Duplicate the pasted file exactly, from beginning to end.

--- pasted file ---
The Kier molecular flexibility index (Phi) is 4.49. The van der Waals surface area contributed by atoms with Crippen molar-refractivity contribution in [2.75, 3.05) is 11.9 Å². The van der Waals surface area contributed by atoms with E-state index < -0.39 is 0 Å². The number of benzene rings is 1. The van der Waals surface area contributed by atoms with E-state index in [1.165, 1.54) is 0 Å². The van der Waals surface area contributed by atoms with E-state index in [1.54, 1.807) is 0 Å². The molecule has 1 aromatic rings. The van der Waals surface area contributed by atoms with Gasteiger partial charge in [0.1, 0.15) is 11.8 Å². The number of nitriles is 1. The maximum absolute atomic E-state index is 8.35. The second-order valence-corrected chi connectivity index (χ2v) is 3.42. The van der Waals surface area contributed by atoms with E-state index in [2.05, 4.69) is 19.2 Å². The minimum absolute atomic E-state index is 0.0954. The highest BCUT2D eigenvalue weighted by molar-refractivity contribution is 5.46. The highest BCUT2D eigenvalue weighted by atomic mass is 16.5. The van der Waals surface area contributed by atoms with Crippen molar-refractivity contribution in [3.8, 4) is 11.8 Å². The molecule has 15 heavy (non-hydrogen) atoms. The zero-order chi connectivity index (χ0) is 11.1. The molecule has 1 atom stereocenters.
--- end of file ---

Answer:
The Kier molecular flexibility index (Phi) is 4.49. The van der Waals surface area contributed by atoms with Crippen molar-refractivity contribution in [2.75, 3.05) is 11.9 Å². The van der Waals surface area contributed by atoms with E-state index < -0.39 is 0 Å². The number of benzene rings is 1. The van der Waals surface area contributed by atoms with E-state index in [1.165, 1.54) is 0 Å². The van der Waals surface area contributed by atoms with E-state index in [1.54, 1.807) is 0 Å². The molecule has 1 aromatic rings. The van der Waals surface area contributed by atoms with Gasteiger partial charge in [0.1, 0.15) is 11.8 Å². The number of nitriles is 1. The maximum absolute atomic E-state index is 8.35. The second-order valence-corrected chi connectivity index (χ2v) is 3.42. The van der Waals surface area contributed by atoms with E-state index in [2.05, 4.69) is 19.2 Å². The minimum absolute atomic E-state index is 0.0954. The highest BCUT2D eigenvalue weighted by molar-refractivity contribution is 5.46. The highest BCUT2D eigenvalue weighted by atomic mass is 16.5. The van der Waals surface area contributed by atoms with Crippen molar-refractivity contribution in [3.8, 4) is 11.8 Å². The molecule has 15 heavy (non-hydrogen) atoms. The zero-order chi connectivity index (χ0) is 11.1. The molecule has 1 atom stereocenters.